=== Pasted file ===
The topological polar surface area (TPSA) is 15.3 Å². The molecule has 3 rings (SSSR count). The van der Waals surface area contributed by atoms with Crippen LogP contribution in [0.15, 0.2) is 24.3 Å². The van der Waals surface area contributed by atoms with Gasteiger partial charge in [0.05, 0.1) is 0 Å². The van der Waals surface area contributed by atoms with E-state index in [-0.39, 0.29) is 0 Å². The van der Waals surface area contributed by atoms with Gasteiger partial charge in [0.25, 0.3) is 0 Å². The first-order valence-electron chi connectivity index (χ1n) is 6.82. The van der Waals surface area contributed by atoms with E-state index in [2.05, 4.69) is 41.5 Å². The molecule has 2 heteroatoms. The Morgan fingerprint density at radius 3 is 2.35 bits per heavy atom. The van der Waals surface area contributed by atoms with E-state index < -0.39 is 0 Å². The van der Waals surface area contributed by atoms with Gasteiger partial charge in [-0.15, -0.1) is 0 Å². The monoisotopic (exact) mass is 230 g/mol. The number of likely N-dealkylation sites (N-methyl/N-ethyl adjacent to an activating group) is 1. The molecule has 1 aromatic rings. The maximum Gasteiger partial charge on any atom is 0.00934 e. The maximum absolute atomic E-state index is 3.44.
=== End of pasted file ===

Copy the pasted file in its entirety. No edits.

The topological polar surface area (TPSA) is 15.3 Å². The molecule has 3 rings (SSSR count). The van der Waals surface area contributed by atoms with Crippen LogP contribution in [0.15, 0.2) is 24.3 Å². The van der Waals surface area contributed by atoms with Gasteiger partial charge in [0.05, 0.1) is 0 Å². The van der Waals surface area contributed by atoms with E-state index in [-0.39, 0.29) is 0 Å². The van der Waals surface area contributed by atoms with Gasteiger partial charge in [0.25, 0.3) is 0 Å². The first-order valence-electron chi connectivity index (χ1n) is 6.82. The van der Waals surface area contributed by atoms with E-state index in [2.05, 4.69) is 41.5 Å². The molecule has 2 heteroatoms. The Morgan fingerprint density at radius 3 is 2.35 bits per heavy atom. The van der Waals surface area contributed by atoms with E-state index < -0.39 is 0 Å². The van der Waals surface area contributed by atoms with Gasteiger partial charge in [-0.15, -0.1) is 0 Å². The monoisotopic (exact) mass is 230 g/mol. The number of likely N-dealkylation sites (N-methyl/N-ethyl adjacent to an activating group) is 1. The molecule has 1 aromatic rings. The maximum Gasteiger partial charge on any atom is 0.00934 e. The maximum absolute atomic E-state index is 3.44.